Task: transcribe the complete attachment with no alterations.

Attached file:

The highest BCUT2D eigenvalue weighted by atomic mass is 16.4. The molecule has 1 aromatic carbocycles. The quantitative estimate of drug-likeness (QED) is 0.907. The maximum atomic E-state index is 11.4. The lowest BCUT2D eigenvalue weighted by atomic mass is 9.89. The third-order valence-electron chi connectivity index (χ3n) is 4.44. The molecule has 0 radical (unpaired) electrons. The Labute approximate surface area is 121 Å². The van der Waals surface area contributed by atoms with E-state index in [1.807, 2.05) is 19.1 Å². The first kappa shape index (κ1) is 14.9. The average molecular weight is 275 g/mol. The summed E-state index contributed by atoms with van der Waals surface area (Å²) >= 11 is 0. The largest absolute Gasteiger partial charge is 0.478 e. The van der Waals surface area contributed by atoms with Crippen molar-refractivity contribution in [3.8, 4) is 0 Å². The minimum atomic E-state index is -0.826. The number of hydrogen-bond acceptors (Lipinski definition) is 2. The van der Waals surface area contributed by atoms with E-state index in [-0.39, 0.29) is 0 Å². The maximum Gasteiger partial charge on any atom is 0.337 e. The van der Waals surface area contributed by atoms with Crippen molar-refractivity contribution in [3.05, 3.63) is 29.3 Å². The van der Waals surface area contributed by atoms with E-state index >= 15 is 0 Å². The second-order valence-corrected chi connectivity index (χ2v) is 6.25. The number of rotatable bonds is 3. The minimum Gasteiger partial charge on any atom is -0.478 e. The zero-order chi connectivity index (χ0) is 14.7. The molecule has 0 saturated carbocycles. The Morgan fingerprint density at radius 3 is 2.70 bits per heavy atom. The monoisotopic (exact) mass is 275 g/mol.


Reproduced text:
The highest BCUT2D eigenvalue weighted by atomic mass is 16.4. The molecule has 1 aromatic carbocycles. The quantitative estimate of drug-likeness (QED) is 0.907. The maximum atomic E-state index is 11.4. The lowest BCUT2D eigenvalue weighted by atomic mass is 9.89. The third-order valence-electron chi connectivity index (χ3n) is 4.44. The molecule has 0 radical (unpaired) electrons. The Labute approximate surface area is 121 Å². The van der Waals surface area contributed by atoms with E-state index in [1.807, 2.05) is 19.1 Å². The first kappa shape index (κ1) is 14.9. The average molecular weight is 275 g/mol. The summed E-state index contributed by atoms with van der Waals surface area (Å²) >= 11 is 0. The largest absolute Gasteiger partial charge is 0.478 e. The van der Waals surface area contributed by atoms with Crippen molar-refractivity contribution in [3.8, 4) is 0 Å². The minimum atomic E-state index is -0.826. The number of hydrogen-bond acceptors (Lipinski definition) is 2. The van der Waals surface area contributed by atoms with E-state index in [-0.39, 0.29) is 0 Å². The maximum Gasteiger partial charge on any atom is 0.337 e. The van der Waals surface area contributed by atoms with Crippen molar-refractivity contribution in [3.05, 3.63) is 29.3 Å². The van der Waals surface area contributed by atoms with E-state index >= 15 is 0 Å². The second-order valence-corrected chi connectivity index (χ2v) is 6.25. The number of rotatable bonds is 3. The minimum Gasteiger partial charge on any atom is -0.478 e. The zero-order chi connectivity index (χ0) is 14.7. The molecule has 0 saturated carbocycles. The Morgan fingerprint density at radius 3 is 2.70 bits per heavy atom. The monoisotopic (exact) mass is 275 g/mol.